Being fit at young age is linked with a reduced risk of attempted suicide later in life, says study.
A new, extensive report from the Swedish National Board of Health and Welfare on child and adolescent health shows that teenagers and young adults in Sweden have worse mental health than their age cohorts in other western countries.
Another report that is part of a new social welfare study shows that the number of serious suicide attempts among 19-23 year olds with activity compensation has increased from 115 per year to 460 per year in Sweden between 1995-2010.
At the same time, the number of suicides in the 10 to 45 age group increased.
Even the percentage of young people with no activity compensation who attempted to take their life increased.
In order to break this trend, research has now focused on the factors that can prevent mental illness and the risk of suicidal behavior.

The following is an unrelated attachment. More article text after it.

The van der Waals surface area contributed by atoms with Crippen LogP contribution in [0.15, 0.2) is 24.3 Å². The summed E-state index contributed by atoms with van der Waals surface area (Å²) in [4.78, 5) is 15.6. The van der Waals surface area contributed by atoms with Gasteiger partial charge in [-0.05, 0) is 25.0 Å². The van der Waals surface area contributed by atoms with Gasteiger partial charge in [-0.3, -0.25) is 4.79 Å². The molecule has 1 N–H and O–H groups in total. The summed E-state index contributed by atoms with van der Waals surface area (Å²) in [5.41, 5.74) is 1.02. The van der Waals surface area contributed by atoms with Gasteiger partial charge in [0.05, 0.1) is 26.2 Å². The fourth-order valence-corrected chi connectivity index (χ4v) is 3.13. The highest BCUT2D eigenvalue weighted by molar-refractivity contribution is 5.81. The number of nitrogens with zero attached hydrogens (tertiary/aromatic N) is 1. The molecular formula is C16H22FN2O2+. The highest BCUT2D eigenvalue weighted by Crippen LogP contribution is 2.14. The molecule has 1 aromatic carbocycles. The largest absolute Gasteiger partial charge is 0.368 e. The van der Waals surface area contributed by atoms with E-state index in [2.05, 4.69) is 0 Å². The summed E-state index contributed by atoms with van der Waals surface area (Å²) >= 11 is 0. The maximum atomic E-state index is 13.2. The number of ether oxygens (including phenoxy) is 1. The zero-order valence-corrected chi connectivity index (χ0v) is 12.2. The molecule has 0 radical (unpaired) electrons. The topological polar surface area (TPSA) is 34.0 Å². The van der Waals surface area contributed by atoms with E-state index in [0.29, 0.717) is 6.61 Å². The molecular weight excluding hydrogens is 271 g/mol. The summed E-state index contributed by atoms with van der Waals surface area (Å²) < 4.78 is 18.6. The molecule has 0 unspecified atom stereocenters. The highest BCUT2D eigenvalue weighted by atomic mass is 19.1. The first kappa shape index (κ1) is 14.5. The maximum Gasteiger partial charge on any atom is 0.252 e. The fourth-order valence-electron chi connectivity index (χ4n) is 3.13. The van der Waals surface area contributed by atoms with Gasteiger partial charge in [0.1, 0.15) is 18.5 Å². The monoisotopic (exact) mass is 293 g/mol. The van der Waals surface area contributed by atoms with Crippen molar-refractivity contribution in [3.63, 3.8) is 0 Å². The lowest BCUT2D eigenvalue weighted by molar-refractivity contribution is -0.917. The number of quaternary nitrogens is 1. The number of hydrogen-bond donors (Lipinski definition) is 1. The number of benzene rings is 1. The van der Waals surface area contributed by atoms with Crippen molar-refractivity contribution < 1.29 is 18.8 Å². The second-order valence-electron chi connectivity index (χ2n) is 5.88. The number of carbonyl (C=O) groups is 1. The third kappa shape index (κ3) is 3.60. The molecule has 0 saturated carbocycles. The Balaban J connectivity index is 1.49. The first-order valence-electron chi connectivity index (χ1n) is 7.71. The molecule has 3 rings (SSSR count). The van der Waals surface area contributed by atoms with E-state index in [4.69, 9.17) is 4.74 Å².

Researchers at the Sahlgrenska Academy, University of Gothenburg, have been able to use a study of 1,136,527 Swedish men to show that there is a link between exercising as a young person and a reduced risk of suicidal behavior later in life.
"Being in poor physical shape at 18 years of age, measured as the test results on an exercise bike during their medical exam for compulsory military service, can be linked to a risk of suicidal behavior as an adult that is 1.8 times greater," Margda Waern, researcher at the Sahlgrenska Academy, University of Gothenburg, said.
The study shows that the increased risk was evident even 42 years after the exam for military service.
The findings are published in the journal Psychological Medicine.